Gibraltar Border Crossing
With Gibraltar being the 5th most densely populated country in the world, many people who work there actually live in the Spanish border town of La Línea de la Concepción and make the commute over the Gibraltar border crossing daily, and with up to 10,000 vehicles and around 36,000 people making the commute each day, the border can get pretty congested. This is also the case for a number of holidaymakers who choose to stay in the cheaper hotels and holiday apartments in La Línea and either hire a car to get to and fro or take a taxi which costs around 6€ from La Línea taxi rank to the centre of Gibraltar.
Crossing By Car
Holidaymakers staying in La Línea and thinking of hiring a car and making the Gibraltar border crossing for their excursions should bear in mind, with the country being so densely populated and such a high number of vehicles crossing the border each day it can get extremely congested. Add to that the limited parking spaces and narrow roads in Gibraltar and you may wish to consider either a taxi, bicycle or walking. There are three separate queues for cars, bikes/motorbikes and foot traffic that are all well sign posted with brief, if any passport checks, but beware at two points the bikes have to cut through moving cars to get in their lane.
Crossing By Bike/Motorbike
Making the Gibraltar border crossing on two wheels can be a lot quicker and the road is flat for much of the journey so not too tiring for cyclists. The biggest downside is the air pollution from all the slow moving traffic and the odd plane coming in to land right above your head. Unfortunately a separate lane for bicycles that was introduced a few years back was soon scraped and cyclists once again need to join the motorcycle queue. It is also worth noting there is no bicycle parking at the border so it is not an option to leave your bike there and walk.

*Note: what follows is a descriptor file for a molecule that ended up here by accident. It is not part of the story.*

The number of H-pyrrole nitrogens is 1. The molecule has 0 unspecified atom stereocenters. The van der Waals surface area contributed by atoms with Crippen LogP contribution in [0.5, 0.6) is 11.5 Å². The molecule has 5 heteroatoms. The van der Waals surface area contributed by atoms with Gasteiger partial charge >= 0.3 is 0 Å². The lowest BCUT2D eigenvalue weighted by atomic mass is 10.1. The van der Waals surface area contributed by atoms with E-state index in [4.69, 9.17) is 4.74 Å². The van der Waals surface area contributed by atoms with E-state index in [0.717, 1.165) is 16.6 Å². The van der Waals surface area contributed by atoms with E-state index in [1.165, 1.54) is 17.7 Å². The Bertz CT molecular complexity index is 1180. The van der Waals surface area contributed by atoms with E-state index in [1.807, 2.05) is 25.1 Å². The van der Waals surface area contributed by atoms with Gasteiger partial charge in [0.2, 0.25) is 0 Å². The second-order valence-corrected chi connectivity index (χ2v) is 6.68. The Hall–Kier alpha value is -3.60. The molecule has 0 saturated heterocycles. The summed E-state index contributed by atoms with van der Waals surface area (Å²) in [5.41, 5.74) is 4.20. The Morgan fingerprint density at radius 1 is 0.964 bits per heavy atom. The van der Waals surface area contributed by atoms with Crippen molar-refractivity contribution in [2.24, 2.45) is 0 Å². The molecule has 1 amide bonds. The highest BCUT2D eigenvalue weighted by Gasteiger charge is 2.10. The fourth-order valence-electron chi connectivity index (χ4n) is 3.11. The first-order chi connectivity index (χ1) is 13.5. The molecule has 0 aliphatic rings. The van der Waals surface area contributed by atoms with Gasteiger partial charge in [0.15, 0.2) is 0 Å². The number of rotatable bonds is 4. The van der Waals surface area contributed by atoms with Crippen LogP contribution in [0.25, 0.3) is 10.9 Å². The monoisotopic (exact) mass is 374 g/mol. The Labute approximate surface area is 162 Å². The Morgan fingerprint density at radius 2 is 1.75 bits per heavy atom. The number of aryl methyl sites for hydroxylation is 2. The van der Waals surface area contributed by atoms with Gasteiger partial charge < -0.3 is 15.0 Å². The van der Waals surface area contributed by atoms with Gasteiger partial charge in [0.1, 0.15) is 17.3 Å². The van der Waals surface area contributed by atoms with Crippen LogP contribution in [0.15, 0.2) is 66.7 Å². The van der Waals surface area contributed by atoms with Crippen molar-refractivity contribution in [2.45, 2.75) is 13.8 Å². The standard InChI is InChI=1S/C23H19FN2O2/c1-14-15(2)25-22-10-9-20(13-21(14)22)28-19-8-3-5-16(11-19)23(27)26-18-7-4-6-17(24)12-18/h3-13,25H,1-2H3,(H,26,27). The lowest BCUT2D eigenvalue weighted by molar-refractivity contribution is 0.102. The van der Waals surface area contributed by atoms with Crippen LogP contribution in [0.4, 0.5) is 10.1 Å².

Crossing On Foot
Depending on where you are staying and where you fancy visiting, making the Gibraltar border crossing on foot can be the easiest and quickest option. With so much foot traffic on a daily basis commuters are rarely asked to show their passports and the queues tend to move at a good pace. The only hold up, and this is the case for all modes of transport, is having to wait at the Gibraltar Airport runway gates if a plane is landing or taking off as all traffic has to cross the runway, boring for daily commuters but rather exciting for newbie holidaymakers.
Transport In Gibraltar
Once across the border if travelling on foot and wishing to see some of Gibraltar's attractions, a number of taxis offer excursions to most of the popular places. Alternately there is a bus stop just after the border where visitors can get one of several local buses into the centre or outer lying areas of Gibraltar at a reasonable price of around £1.00 or £1.50 for a ‘Day Hoppa' ticket.